February 1, 2016 11:01 am
Updated: February 1, 2016 2:23 pm

Harper wanted to pull out of European security organization: diplomats

Prime Minister Stephen Harper arrives at a ceremony marking the one-year anniversary of the attack on Parliament hill Thursday Oct. 22, 2015 at the National War Memorial in Ottawa.

THE CANADIAN PRESS/Sean Kilpatrick
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OTTAWA – Former prime minister Stephen Harper wanted to pull Canada out of one of Europe’s leading security organization four years ago, but U.S. President Barack Obama helped convince him to stay.

Three European ambassadors described on Monday what happened in 2012, when Harper suggested Canada would withdraw from the Organization for Security and Co-operation in Europe, a 57-country alliance that includes NATO and European Union countries.

The diplomats said Harper believed the OSCE was no longer relevant because Europe was mainly peaceful and that view was widely shared at the time.

The outbreak of hostilities between Russia and Ukraine would later change that.

WATCH: 1.5 million people displaced in Ukraine suffering from poor living conditions


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The diplomats said Canada was persuaded to stay with Obama’s help and would later become a major participant in the OSCE, especially when the Ukraine crisis began to escalate.

The German, Serbian and Austrian ambassadors recalled the events of 2012.

Harper “didn’t see it as important any longer,” said Werner Wnendt, German ambassador.

The Harper government echoed a widespread feeling that the organization didn’t have a job to do because there was no more conflict in Europe, said Wnendt.

“The best news is we won’t need the OSCE in the future, because everything will be resolved.”

Arno Riedel, the Austrian ambassador, said Canada was only raising questions that other states also asked, because “we all thought we defused tension in Europe.”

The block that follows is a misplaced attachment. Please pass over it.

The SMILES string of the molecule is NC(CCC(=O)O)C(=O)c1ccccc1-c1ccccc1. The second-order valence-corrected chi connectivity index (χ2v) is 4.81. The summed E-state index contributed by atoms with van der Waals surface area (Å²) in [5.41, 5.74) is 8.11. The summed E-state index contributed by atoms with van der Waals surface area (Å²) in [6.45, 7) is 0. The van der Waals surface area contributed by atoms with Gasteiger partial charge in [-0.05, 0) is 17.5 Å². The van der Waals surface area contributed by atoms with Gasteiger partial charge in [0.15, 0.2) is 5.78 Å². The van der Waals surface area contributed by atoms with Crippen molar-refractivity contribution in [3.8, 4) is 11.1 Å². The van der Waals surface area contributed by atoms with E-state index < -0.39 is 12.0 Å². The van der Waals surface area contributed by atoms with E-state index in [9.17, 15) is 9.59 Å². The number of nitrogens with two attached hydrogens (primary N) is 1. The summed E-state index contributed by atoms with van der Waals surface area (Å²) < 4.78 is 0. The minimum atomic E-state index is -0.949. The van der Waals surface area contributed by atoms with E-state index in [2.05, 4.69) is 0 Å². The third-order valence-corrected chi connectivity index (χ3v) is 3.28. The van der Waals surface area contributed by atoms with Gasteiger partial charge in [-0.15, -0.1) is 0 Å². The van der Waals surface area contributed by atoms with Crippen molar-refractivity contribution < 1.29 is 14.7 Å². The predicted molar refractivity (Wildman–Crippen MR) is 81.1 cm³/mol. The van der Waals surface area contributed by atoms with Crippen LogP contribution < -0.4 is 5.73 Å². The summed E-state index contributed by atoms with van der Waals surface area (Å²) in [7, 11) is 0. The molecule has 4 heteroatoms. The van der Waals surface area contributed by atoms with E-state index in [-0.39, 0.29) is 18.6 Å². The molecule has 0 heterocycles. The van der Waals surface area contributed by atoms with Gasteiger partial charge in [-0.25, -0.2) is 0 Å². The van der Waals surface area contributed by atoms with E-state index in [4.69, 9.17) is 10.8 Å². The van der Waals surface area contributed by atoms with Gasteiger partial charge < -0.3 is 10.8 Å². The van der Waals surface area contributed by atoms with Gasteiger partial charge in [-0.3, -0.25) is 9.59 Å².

But the flare-up of the Ukraine-Russia conflict has since highlighted the importance of the OSCE, he said.

READ MORE: Ukrainian PM visits Ottawa in July, 2014

“We need to have channels where we can communicate. And that is the OSCE.”

The organization has played a major role in monitoring on the ground since Russia annexed Ukraine’s Crimea region in 2014, sparking the worst crisis between Russia and the West since the end of the Cold War.

Foreign Affairs Minister Stephane Dion is going to Ukraine this week to once again pledge Canada’s solidarity.

Meanwhile, the OSCE is trying to gain more access to eastern Ukraine, which is held by Russian-backed separatists, to monitor what has been a shaky ceasefire.

Fighting between Russian-backed rebels and Ukraine forces in the eastern part of the country has killed 9,000 people since April 2014.

Riedel said Ukraine has been relatively quiet since December, but no one knows what Russia might do next.

The OSCE has a large presence on the ground doing technical work to keep the situation stable, he said.

In the last year, the number of OSCE monitors in Ukraine has grown to 600 from 200, said Mihailo Papazoglu, the Serbian ambassador.

The previous Harper government was a vocal supporter of Ukraine’s sovereignty, as is the current Liberal government.

Both parties condemn Russia’s incursions, however the Conservatives have accused the Liberals of cozying up to the Russians because they want to open diplomatic lines of communication.

There are about 1.3 million Canadians of Ukrainian descent, which makes them an important constituency domestically.

Wnendt said the current Liberal government is “keen to support” the OSCE.

He also noted that the new Liberal foreign policy has stressed the need for Canada to play a greater role in international organizations.

© 2016 The Canadian Press

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